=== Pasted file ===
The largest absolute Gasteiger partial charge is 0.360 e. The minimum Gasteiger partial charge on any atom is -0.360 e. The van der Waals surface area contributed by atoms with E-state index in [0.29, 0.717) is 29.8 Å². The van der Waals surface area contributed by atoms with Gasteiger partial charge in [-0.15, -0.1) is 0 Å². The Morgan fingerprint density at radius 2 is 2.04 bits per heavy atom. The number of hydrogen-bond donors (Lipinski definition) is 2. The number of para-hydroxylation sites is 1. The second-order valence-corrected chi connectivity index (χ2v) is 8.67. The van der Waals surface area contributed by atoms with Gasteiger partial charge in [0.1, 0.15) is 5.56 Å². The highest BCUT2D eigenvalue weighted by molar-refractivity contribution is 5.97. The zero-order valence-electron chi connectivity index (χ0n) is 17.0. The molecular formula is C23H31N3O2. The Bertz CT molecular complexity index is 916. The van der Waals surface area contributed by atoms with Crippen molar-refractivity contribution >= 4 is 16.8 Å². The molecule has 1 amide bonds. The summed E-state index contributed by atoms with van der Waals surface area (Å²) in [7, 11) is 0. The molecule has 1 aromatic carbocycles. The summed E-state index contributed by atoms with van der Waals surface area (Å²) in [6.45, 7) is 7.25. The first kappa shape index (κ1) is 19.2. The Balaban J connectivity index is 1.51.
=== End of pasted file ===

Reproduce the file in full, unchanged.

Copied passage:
The largest absolute Gasteiger partial charge is 0.360 e. The minimum Gasteiger partial charge on any atom is -0.360 e. The van der Waals surface area contributed by atoms with E-state index in [0.29, 0.717) is 29.8 Å². The van der Waals surface area contributed by atoms with Gasteiger partial charge in [-0.15, -0.1) is 0 Å². The Morgan fingerprint density at radius 2 is 2.04 bits per heavy atom. The number of hydrogen-bond donors (Lipinski definition) is 2. The number of para-hydroxylation sites is 1. The second-order valence-corrected chi connectivity index (χ2v) is 8.67. The van der Waals surface area contributed by atoms with Gasteiger partial charge in [0.1, 0.15) is 5.56 Å². The highest BCUT2D eigenvalue weighted by molar-refractivity contribution is 5.97. The zero-order valence-electron chi connectivity index (χ0n) is 17.0. The molecular formula is C23H31N3O2. The Bertz CT molecular complexity index is 916. The van der Waals surface area contributed by atoms with Crippen molar-refractivity contribution >= 4 is 16.8 Å². The molecule has 1 amide bonds. The summed E-state index contributed by atoms with van der Waals surface area (Å²) in [7, 11) is 0. The molecule has 1 aromatic carbocycles. The summed E-state index contributed by atoms with van der Waals surface area (Å²) in [6.45, 7) is 7.25. The first kappa shape index (κ1) is 19.2. The Balaban J connectivity index is 1.51.